Mold and mildew spores are all around us and abundant in a garden. They take hold and thrive when conditions are beneficial to their growth. The environmental conditions which are most favorable for disease development are cool night temperatures (about 60 F) with high humidity (90-99%) and warm day temperatures (about 80 F) with humidity of 40-70%.
Since we typically can’t control these environmental conditions, good growing practices can aid in the control of powdery mildew. We’d all like to have abundant sunshine, but we often want to have plants grow in less than optimal areas.
Some measures to help reduce the likelihood of powdery mildew fungicide include watering plants early in the day to allow moisture on plant leaves to dry prior to sunset. Spacing plants allows ventilation through the foliar canopy.
Treatment of powdery mildew
Remove and destroy any diseased plant components after your plants have been affected. In the fall, remove as much of the plant and its debris from the afflicted vegetables and other annuals as feasible.
This reduces the fungus’ capacity to survive the winter. Infected plant waste should not be composted. Temperatures are frequently insufficient to destroy the fungus.
Also, you must avoid overhead watering that will only help to reduce the relative humidity.
Improve air circulation of susceptible plants by thinning and pruning, which also reduce relative humidity and infection.
Very interesting is that the most effective measure in preventing and treating the powdery mildew is to spray the foliage of your plants with plain water from the hose. Powdery mildew hates water. The trick to this method is to do it early in the day, so the foliage completely dries before evening; otherwise, you can attract other diseases in your garden.
As it is described by the Utah state university, another method of destroying powder mildew is to apply weekly at the first signs of infection; a spray made with baking soda (bicarbonate).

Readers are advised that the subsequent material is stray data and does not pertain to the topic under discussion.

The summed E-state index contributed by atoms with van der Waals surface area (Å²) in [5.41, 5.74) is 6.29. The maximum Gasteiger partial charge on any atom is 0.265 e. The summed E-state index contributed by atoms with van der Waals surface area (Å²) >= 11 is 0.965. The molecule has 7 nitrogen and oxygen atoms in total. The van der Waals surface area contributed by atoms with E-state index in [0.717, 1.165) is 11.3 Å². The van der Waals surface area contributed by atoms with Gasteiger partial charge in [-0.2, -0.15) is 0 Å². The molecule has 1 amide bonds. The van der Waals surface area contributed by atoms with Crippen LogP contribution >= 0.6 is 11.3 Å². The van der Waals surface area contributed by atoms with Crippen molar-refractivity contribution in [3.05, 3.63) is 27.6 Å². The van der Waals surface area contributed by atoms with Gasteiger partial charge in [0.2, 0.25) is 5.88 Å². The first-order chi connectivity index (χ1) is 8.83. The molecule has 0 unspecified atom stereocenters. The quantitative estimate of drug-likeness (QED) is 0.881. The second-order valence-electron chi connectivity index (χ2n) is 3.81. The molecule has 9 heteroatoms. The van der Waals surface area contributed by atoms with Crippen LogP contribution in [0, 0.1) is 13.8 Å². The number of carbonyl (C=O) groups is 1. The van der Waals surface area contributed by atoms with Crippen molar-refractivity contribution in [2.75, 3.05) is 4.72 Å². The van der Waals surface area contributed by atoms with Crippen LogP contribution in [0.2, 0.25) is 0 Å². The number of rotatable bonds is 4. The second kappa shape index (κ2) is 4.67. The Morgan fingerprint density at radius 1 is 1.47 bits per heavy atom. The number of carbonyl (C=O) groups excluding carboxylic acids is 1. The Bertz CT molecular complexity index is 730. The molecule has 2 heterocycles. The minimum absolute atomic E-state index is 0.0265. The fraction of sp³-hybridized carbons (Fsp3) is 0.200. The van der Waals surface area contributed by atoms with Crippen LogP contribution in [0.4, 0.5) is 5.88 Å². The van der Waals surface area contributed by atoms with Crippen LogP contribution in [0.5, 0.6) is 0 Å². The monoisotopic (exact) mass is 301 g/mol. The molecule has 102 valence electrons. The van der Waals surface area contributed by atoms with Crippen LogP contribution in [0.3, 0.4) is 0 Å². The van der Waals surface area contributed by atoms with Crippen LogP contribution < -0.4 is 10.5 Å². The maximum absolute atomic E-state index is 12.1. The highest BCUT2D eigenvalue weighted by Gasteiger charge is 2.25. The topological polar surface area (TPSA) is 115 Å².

But if cultural control is not enough, we must apply a fungicide. There are many fungicides available, so check first the label to be sure they are safe and effective for your type of plant that is infected.
Chemical fungicides, such as triforine, can also be used for ornamental plants. But keep in mind! Chemicals work best when they’re used in conjunction with cultural restrictions.
Powdery mildew’s life cycle
Powdery mildews are host-specific: they cannot survive without the proper host plant.
The spores that are formed during spring begin production of new spores once the weather warms, especially in warm dry climates. Spores never stop producing new spores, which are carried by wind to other leaf surfaces and nearby plants. If the infected leaves are not destroyed, the problem will only get worse.
The majority of powdery mildew fungus form thin layers of mycelium on the afflicted plant’s surface. The spores, which are generated in chains that can be seen with a hand lens, are responsible for the majority of the white, powdery growth visible on the plant’s surface. These spores are found on branching stalks that resemble miniature trees.